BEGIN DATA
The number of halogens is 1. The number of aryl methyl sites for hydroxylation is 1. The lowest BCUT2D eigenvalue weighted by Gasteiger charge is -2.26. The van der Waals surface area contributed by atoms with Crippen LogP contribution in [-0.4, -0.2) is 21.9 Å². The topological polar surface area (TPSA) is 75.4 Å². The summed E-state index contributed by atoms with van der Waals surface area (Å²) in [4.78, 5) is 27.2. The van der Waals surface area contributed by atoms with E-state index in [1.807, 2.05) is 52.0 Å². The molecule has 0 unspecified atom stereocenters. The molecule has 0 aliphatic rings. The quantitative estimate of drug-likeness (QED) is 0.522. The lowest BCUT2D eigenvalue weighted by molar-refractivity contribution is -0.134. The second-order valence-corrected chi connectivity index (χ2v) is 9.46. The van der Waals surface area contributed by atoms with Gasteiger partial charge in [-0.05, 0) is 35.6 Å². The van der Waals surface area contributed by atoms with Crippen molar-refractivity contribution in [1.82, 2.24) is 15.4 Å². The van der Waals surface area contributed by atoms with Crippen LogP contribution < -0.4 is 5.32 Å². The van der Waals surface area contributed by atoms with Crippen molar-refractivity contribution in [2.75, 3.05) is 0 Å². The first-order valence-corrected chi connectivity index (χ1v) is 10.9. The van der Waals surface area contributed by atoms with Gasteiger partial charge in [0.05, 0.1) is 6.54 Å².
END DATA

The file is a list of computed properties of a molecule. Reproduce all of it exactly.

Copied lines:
The number of halogens is 1. The number of aryl methyl sites for hydroxylation is 1. The lowest BCUT2D eigenvalue weighted by Gasteiger charge is -2.26. The van der Waals surface area contributed by atoms with Crippen LogP contribution in [-0.4, -0.2) is 21.9 Å². The topological polar surface area (TPSA) is 75.4 Å². The summed E-state index contributed by atoms with van der Waals surface area (Å²) in [4.78, 5) is 27.2. The van der Waals surface area contributed by atoms with E-state index in [1.807, 2.05) is 52.0 Å². The molecule has 0 unspecified atom stereocenters. The molecule has 0 aliphatic rings. The quantitative estimate of drug-likeness (QED) is 0.522. The lowest BCUT2D eigenvalue weighted by molar-refractivity contribution is -0.134. The second-order valence-corrected chi connectivity index (χ2v) is 9.46. The van der Waals surface area contributed by atoms with Gasteiger partial charge in [-0.05, 0) is 35.6 Å². The van der Waals surface area contributed by atoms with Crippen molar-refractivity contribution in [1.82, 2.24) is 15.4 Å². The van der Waals surface area contributed by atoms with Crippen LogP contribution < -0.4 is 5.32 Å². The van der Waals surface area contributed by atoms with Crippen molar-refractivity contribution in [2.75, 3.05) is 0 Å². The first-order valence-corrected chi connectivity index (χ1v) is 10.9. The van der Waals surface area contributed by atoms with Gasteiger partial charge in [0.05, 0.1) is 6.54 Å².